More than 200,000 strike against Colombia’s Duque: What’s next?

Organisers of Thursday’s strike that brought out indigenous groups, students, labour unions call for a repeat on Monday.

Colombia strike
Colombian demonstrators take part in a demonstration during a nationwide strike called by students, unions and indigenous groups to protest against the government of Colombia''s President Ivan Duque [Raul Arboleda/AFP]

Bogota, Colombia – Colombians awoke on Friday energised by the mass anti-government protests of the day before and eager to see how a tense national situation would develop.

Isolated clashes with police continued through Friday morning, according to local media. The organisers of Thursday’s rallies, which drew hundreds of thousands in Colombia’s largest protests in recent memory, called for a repeat on Monday.

But Colombian President Ivan Duque declined to offer any concessions in a late-night address on Thursday, leaving unanswered the looming question of whether Colombia will join its South American neighbours in prolonged social unrest to affect change in the government.

The demonstrations, energised by recent examples in Ecuador, Chile and Bolivia, brought the president and his ruling party to by far their weakest point of his 15 months in office.

Colombia strike
People march during a nationwide strike called by students, unions and indigenous groups to protest against the government of Colombia’s President Ivan Duque in Medellin, Colombia [Joaquin Sarmiento/AFP] 

“Colombia, at this point, has two options,” said Sandra Borda, a professor of political science at Los Andes University in Bogota.

In one, she said, the government continues to hold the policy lines it has clung to stubbornly throughout falling popularity, as Duque seemed to indicate in his Thursday address to the nation. In that case, protests seem likely to continue, she said, towards deadlock and confrontation.

The other option, Borda said, is for the government to open negotiations and assimilate big changes into its agenda.

“It’s a grave problem for the government because it is politically very weak and will negotiate with very emboldened social leadership,” Borda said. “Surely they will have to make a lot of concessions.”

But she said chatter on the morning news talk shows had surprised her when some hardline voices from the right said that the wave of protests in Latin America and Colombia needed to be taken seriously.


Colombia’s protests did not issue a simple list of demands that could easily be met. Instead, indignant people gathered from nearly all sectors of society with qualms ranging from recently proposed labour reform to an uptick in the number of killings indigenous and social leaders to structural problems and corruption that have been part of Colombia for generations. That leaves Duque with no easy response, analysts say.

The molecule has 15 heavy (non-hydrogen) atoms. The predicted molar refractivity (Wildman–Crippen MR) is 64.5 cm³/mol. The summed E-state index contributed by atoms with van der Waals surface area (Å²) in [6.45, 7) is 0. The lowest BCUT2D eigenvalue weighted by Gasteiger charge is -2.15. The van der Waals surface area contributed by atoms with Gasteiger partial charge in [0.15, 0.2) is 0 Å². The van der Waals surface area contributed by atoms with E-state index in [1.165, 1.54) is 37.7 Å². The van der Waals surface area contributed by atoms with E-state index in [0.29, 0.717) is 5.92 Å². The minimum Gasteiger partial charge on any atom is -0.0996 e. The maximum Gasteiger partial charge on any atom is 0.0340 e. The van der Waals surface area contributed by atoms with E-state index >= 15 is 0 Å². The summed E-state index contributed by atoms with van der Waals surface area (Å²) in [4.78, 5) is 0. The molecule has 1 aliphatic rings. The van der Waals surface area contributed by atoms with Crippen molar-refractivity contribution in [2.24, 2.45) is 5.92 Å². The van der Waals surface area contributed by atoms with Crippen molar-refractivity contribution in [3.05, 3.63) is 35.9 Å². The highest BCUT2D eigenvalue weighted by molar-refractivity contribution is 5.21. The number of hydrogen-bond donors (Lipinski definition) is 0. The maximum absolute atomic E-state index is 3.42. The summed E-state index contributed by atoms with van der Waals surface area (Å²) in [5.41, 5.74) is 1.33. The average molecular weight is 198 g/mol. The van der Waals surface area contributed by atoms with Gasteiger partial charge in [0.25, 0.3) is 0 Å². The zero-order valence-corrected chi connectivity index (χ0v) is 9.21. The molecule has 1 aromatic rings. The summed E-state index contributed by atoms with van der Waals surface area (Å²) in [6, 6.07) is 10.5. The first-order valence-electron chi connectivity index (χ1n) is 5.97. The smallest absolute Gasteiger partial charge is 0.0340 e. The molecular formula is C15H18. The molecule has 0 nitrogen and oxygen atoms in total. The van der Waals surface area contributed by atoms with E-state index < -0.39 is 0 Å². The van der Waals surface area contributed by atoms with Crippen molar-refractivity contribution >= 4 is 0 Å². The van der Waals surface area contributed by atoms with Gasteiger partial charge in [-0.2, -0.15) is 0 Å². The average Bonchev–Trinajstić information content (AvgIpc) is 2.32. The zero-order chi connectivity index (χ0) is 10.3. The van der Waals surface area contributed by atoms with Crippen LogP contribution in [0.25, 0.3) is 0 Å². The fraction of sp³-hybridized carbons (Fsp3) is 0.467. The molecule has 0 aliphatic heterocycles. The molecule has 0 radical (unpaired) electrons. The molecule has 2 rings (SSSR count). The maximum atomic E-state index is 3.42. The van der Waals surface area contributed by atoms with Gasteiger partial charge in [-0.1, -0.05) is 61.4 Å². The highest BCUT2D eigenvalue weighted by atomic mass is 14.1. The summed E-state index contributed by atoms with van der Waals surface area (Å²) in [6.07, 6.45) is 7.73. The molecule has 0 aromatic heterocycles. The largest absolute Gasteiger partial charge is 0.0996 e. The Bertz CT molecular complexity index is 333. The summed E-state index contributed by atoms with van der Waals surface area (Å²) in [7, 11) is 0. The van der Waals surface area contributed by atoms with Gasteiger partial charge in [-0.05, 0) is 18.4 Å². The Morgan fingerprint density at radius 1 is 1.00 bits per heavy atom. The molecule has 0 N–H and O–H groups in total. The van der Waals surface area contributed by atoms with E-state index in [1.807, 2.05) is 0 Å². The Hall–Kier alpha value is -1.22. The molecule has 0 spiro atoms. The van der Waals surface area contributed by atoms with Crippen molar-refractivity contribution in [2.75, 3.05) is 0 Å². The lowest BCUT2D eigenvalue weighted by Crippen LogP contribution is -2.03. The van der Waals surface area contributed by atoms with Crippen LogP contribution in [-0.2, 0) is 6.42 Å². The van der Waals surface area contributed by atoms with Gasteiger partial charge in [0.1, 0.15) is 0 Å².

“Since the grievances and demands of people were so wide, there’s no single issue where [Duque] can just make rapid concessions,” said Camila Hernandez, Colombia programme assistant at the Adrienne Arsht Latin America Center in Washington, DC. “I think we have to wait and see what he priorities.”

Protester demands ranged from a crackdown on corruption that drains Colombian institutions to commitments to ambitious rural development goals. Some decried a government that seemed to favour big money interests over popular welfare, or its apparent helplessness before a two-year spate of assassinations of community leaders. Others wanted to see improvements to health and education.

“Instability might come if nothing changes as a result of this protest,” Hernandez said.

A woman marches with her children in an anti-government demonstration in Bogota, Colombia [Fernando Vergara/AP Photo]

Duque’s record in office suggests a slim chance of compromise with the opposition. In his address on Thursday night, he focused more on condemning the night’s violence than on promising progress on the issues raised. Doing so, the president fed a common complaint that he relies too often on military and police over economic or social programmes.

“He basically said, ‘I heard you but I don’t care, I care about security,'” said Sergio Guzman, director Colombia Risk Analysis in Bogota. “He basically brushed off the dozens of reasons that made people go out in the streets.”

Colombia strike
Students rally during a nationwide strike at the Bolivar square in downtown Bogota, Colombia [Fernando Vergara/AP Photo] 

Small protests continued through Friday in Bogota, with more scheduled for the evening. Officials said that at least three died in the unrest that followed Thursday’s largely peaceful strike. 

The organisers of Thursday’s protests pledged to meet on Monday to plan further action.

One Colombian, 31-year-old telephone worker Edgar Barrero, walked on a city street of Bogota and said he was headed for more protests in the city centre.

He said protesters in other South American countries have encouraged Colombians to push harder against the government for their demands. He said he hoped marches continued in days ahead.

“The resistance will continue,” he said as he walked towards his second day of protest.

Source: Al Jazeera